"I have studied with pleasure this new book . . . beautiful examples . . . illuminating. I am convinced that [Lieber's] original enterprise will get the recognition it so richly deserves." - Albert Einstein on the Liebers' The Education of T. C. Mits "Oh, what a delightful book! This is the clearest explanation of relativity available - and the most fun." - Walter Isaacson on the Liebers' The Einstein Theory of Relativity Hugh Gray Lieber was born in Maryville, Massachusetts. He graduated from the University of Oklahoma in 1919 and earned an MA at Columbia University in 1923. Five years later, he joined the Mathematics Department at Long Island University, chairing the department from 1931 to 1945. Lieber joined the art department as well, and became Chair of the Art Department in 1945, and a full professor of art in 1947, before retiring in 1954. Lieber illustrated a number of well-received books in collaboration with his wife Lillian Rosanoff Lieber, including The Education of T. C. Mits (1942) and Mits, Wits and Logic (1947). Their books were humorous popularizations of mathematical concepts, the first of which received the above praise from Albert Einstein. Lieber also illustrated Theodore Dreiser's book Moods (1935). Lillian Rosanoff Lieber, Hugh's wife, was a mathematician and author. Lillian graduated from Barnard College in 1908, earned an MA in Mathematics from Columbia University in 1911, and a PhD in Chemistry from Clark University in 1914. She was among the first generation of women mathematicians to hold academic positions, becoming the head of the physics department at Wells College in Aurora, New York, and teaching at the Connecticut College for Women. She then joined the math department at Long Island University in 1934 and later took over as Chair of the Department and head of the Galois Institute of Mathematics and Art at Long Island University in Brooklyn. Lillian and Hugh married on October 17th, 1926. Throughout their lives together, the Liebers published seventeen books, with Lillian's accessible, often poetic text illustrated by Hugh's surreal sketches. These popular science books, such as The Einstein Theory of Relativity (1949) and Infinity (1953), used a light-hearted tone and common verbiage to explain complicated mathematics and philosophy, making the topics accessible to a wide range of readers. The Liebers did much the same in the pages of The Atlantic, where Lillian's math quizzes were complemented by Hugh's engimatic illustrations. Their intention was to introduce mathematics to young people and teach them about the virtues of science, art, and mathematics ("SAM," as Lillian called them, before "STEM"), and their political and ethical implications. As a husband and wife team, the Liebers were remarkable, and this archive highlights the love, dedication, and shared talent between them. The archive comprises: 1.) An untitled manuscript with integral original watercolor drawings, prepared by Lieber as a Valentine's Day present for his wife. Brooklyn, NY: 1936. 60 leaves (6 3/8 x 4 3/4 inches). 1st leaf (verso): [This little book should be read / with the "inner eye" since its meaning is not a matter of fact / but of fancy / Hugh Gray Lieber] with address blindstamp beneath; 2nd leaf (recto): original pen and crayon drawing with integral dedication [to my Wife / St. Valentine Esq. / brings this little book / to you. / 1936]; 58 original pen, ink, and watercolor drawings on the rectos of 58 leaves, the titles to each drawing in ink on the verso of the preceding leaf. Italian olive Morocco gilt, the upper cover with gilt-tooled armorial over an onlay of black Morocco, spine in four compartments with raised bands. 2.) An associated 4 pp. note (6 3/4 x 4 1/2 inches): p. 1 with a printed illustration by Lieber in red and black with "Mr. and Mrs. Hugh Gray Lieber" printed beneath; p. 2 blank; p. 3 inscribed [A Merry Xmas / and / A happy New Year / to / Maria & Jim Barnet / from / Mrs. Hugh Gray Lieber]; p. 4 blank. Folded. 3.) An original mock-up for "Drawings by Hugh Gray Lieber, New York, 1963" using cut-up and pasted-on printed text and reproductions of original drawings. 48 pp. (7 x 5 1/4 inches). pp. 1-2: half-title (with a printed photographic portrait of the artist on the verso); pp. 3-4: title with vignette (copyright notice on verso, dated 1963, but changed in pencil to 1965); p. 5: facsimile of Lieber's handwriting; pp. 6-8: "Foreword" by Lillian Lieber; pp. 9-10: list of illustrations; p. 11: section titled "Drawings in Color"; pp. 12-27: reproductions of 8 drawings (3 colored), each with title on preceding page; p. 28: blank; p. 29: section titled "Drawings in black and white"; pp. 30-45: reproductions of 16 drawings, each with title in facsimile manuscript beneath; p. 46: blank; p. 47: colophon "Five [changed in pencil to one] hundred copies / Reproduced in offset and collotype by / The Meriden Gravure Company / Color reproductions hand-colored by / The Maria Bittner Studio / Designed by Joseph T. Weller." Loosely inserted are two alternative layouts for the title, and accompanying the mock-up is the original artwork for the vignette on the title page in pencil, pen, and black ink on thin paper [5 1/8 x 5 inches] mounted on card [8 1/2 x 5 7/8 inches]. The mock-up includes 25 drawings, some of which were published in A Bouquet of Qwordoodles and Goodbye Mr. Man: Hello Mr. New-Man (see #4 and #5) while a number of the drawings that were to be colored came from the "Valentine manuscript" (see #1). The poignant foreword makes clear that this work was compiled by Lillian Lieber as a tribute to her husband who passed away before her: "My dearest, / my one and only husband - / The meaning has gone out of my life / since you left. / . . . But I must see to it that / your wonderful work, / . . . / shall not be lost . . ." 4.) Lieber, Hugh Gray. A Bouquet of Qwordoodles for Elarel. Brooklyn: The Galois Institute of Mathematics and Art, 1957. 9 x 7 inches. Unpaginated, pp. 40. 18 illustrations. Dedication, 16 poems on each verso, with an accompanying drawing on each recto. Bound in stiff blue paper, deckled. Hugh's dedication to Lillian: "Dear L. R. L., my wife forever, / A spring of joy / Where love doth all my heart employ. / Wondering mappily upon mearth's worth / I've gathered a bouquet for you / Of wild qwordoodles. / From feelds, mutual I trust, / To both our noodles. / Accept them and keep me too / Until together, we have walked the world / Quite thru." 5a.) Lieber, Hugh Gray, and Lillian Rosanoff Lieber. Goodbye Mr. Man: Hello Mr. New-Man. Brooklyn: The Galois Institute of Mathematics and Art, 1958 (copyright 1949). Preface and 12-page introduction by Lillian Rosanoff Lieber. 9 x 7 inches.  1-12  pp. 50. 26 illustrations; a list of other books by the Liebers (12). Bound in stiff paper, deckled. 5b.) Lieber, Hugh Gray, and Lillian Rosanoff Lieber. Good-bye Mr. Man, Hello Mr. NEWman, Brooklyn: Long Island University Press, 1949. Preface and 12-page introduction by Lillian Rosanoff Lieber. First edition. 14 1/2 x 11 inches.  1-12  13  pp. 70. 26 illustrations. A list of other books by the Liebers (7). Spiral-bound in stiff wrappers. 6.) An affecting original drawing (5 x 4 2/4 inches), depicting two figures embracing, who are styled as if made from bricks, ink on paper laid to board, with a protective flap inscribed "Drawing," together with a positive and a negative photographic print of the drawing.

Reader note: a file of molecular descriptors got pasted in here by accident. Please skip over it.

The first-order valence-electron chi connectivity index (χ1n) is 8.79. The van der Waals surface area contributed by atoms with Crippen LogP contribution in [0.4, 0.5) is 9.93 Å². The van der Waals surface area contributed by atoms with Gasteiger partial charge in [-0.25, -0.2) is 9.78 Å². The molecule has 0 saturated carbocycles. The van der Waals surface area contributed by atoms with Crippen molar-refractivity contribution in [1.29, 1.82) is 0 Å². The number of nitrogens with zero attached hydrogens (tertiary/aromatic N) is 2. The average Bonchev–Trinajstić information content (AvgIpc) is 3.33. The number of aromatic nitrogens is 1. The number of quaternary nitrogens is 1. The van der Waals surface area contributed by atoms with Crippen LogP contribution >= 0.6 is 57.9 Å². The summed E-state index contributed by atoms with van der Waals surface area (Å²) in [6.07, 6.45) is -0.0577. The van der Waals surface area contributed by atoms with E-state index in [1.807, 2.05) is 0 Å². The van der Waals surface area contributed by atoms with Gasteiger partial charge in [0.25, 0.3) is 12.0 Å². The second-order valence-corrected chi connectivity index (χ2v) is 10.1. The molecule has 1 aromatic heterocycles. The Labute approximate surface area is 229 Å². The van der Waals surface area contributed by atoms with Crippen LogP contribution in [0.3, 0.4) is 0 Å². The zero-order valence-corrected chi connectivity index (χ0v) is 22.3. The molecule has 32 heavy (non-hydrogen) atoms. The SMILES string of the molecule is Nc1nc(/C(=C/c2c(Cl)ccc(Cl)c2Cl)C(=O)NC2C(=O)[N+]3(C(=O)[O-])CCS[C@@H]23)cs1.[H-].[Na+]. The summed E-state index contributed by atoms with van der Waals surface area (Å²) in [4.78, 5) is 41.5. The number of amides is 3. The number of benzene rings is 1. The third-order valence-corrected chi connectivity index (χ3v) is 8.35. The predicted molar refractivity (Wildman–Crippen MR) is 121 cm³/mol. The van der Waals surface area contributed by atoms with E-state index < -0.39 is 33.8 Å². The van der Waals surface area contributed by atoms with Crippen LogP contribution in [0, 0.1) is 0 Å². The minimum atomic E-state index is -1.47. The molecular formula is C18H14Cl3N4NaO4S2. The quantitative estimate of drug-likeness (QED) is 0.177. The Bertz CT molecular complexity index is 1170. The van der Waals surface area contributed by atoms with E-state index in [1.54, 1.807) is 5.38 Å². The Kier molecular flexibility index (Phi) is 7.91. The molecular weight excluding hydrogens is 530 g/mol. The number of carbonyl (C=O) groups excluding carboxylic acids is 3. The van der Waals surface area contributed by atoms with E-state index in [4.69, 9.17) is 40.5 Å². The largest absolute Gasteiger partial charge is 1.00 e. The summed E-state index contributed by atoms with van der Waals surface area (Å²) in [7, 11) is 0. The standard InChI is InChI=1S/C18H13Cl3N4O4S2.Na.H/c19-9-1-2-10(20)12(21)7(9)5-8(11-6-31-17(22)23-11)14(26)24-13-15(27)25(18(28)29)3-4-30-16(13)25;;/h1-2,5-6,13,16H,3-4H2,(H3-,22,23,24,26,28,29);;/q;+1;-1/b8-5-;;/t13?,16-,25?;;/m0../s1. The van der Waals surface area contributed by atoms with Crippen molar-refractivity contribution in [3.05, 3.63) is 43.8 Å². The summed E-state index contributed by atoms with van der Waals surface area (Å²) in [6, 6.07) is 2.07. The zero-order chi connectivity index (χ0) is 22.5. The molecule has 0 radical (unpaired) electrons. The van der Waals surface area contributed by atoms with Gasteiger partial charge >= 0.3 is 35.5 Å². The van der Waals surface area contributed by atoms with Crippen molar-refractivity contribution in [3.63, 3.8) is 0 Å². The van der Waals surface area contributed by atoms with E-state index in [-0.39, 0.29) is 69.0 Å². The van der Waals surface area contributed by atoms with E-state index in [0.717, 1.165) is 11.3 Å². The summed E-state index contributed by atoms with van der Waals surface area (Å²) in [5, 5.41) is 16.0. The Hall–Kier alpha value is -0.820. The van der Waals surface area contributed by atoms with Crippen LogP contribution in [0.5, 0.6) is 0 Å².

"Hugh Gray Lieber, L.I.U. Professor, 65: Ex-Head of Art Department Illustrated Wife's Books," New York Times, August 8, 1961.